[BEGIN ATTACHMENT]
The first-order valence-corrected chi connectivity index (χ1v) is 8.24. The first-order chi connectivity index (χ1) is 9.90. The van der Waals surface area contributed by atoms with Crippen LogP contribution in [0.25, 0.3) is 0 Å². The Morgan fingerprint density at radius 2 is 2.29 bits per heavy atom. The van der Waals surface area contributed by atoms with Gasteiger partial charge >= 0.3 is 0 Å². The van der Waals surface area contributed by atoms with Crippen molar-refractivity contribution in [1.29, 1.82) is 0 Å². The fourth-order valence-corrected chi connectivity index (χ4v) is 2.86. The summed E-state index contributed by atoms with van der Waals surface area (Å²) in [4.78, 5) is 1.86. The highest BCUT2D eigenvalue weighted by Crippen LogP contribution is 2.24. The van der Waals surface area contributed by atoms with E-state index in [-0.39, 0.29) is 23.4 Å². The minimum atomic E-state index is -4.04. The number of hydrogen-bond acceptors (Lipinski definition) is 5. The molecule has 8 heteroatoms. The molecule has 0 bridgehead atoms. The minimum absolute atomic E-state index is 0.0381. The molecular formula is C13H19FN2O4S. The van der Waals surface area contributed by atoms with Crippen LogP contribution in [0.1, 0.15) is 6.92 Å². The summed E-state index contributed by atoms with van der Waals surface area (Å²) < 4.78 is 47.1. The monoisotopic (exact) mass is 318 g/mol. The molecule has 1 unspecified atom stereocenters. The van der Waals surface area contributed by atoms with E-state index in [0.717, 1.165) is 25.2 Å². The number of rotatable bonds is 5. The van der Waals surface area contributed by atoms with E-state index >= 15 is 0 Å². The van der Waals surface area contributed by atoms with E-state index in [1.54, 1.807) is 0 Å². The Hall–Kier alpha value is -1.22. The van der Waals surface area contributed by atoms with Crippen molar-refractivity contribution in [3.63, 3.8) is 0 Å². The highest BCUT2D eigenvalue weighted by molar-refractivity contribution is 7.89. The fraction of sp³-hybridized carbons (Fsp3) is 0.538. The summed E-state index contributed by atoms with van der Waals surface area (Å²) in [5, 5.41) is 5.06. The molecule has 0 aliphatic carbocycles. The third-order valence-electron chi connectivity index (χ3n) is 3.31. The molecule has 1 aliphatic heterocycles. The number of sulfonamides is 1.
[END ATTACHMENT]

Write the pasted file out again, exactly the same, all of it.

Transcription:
The first-order valence-corrected chi connectivity index (χ1v) is 8.24. The first-order chi connectivity index (χ1) is 9.90. The van der Waals surface area contributed by atoms with Crippen LogP contribution in [0.25, 0.3) is 0 Å². The Morgan fingerprint density at radius 2 is 2.29 bits per heavy atom. The van der Waals surface area contributed by atoms with Gasteiger partial charge >= 0.3 is 0 Å². The van der Waals surface area contributed by atoms with Crippen molar-refractivity contribution in [1.29, 1.82) is 0 Å². The fourth-order valence-corrected chi connectivity index (χ4v) is 2.86. The summed E-state index contributed by atoms with van der Waals surface area (Å²) in [4.78, 5) is 1.86. The highest BCUT2D eigenvalue weighted by Crippen LogP contribution is 2.24. The van der Waals surface area contributed by atoms with E-state index in [-0.39, 0.29) is 23.4 Å². The minimum atomic E-state index is -4.04. The number of hydrogen-bond acceptors (Lipinski definition) is 5. The molecule has 8 heteroatoms. The molecule has 0 bridgehead atoms. The minimum absolute atomic E-state index is 0.0381. The molecular formula is C13H19FN2O4S. The van der Waals surface area contributed by atoms with Crippen LogP contribution in [0.1, 0.15) is 6.92 Å². The summed E-state index contributed by atoms with van der Waals surface area (Å²) < 4.78 is 47.1. The monoisotopic (exact) mass is 318 g/mol. The molecule has 1 unspecified atom stereocenters. The van der Waals surface area contributed by atoms with E-state index in [0.717, 1.165) is 25.2 Å². The number of rotatable bonds is 5. The van der Waals surface area contributed by atoms with E-state index >= 15 is 0 Å². The van der Waals surface area contributed by atoms with E-state index in [1.54, 1.807) is 0 Å². The Hall–Kier alpha value is -1.22. The van der Waals surface area contributed by atoms with Crippen molar-refractivity contribution in [3.63, 3.8) is 0 Å². The highest BCUT2D eigenvalue weighted by molar-refractivity contribution is 7.89. The fraction of sp³-hybridized carbons (Fsp3) is 0.538. The summed E-state index contributed by atoms with van der Waals surface area (Å²) in [5, 5.41) is 5.06. The molecule has 0 aliphatic carbocycles. The third-order valence-electron chi connectivity index (χ3n) is 3.31. The molecule has 1 aliphatic heterocycles. The number of sulfonamides is 1.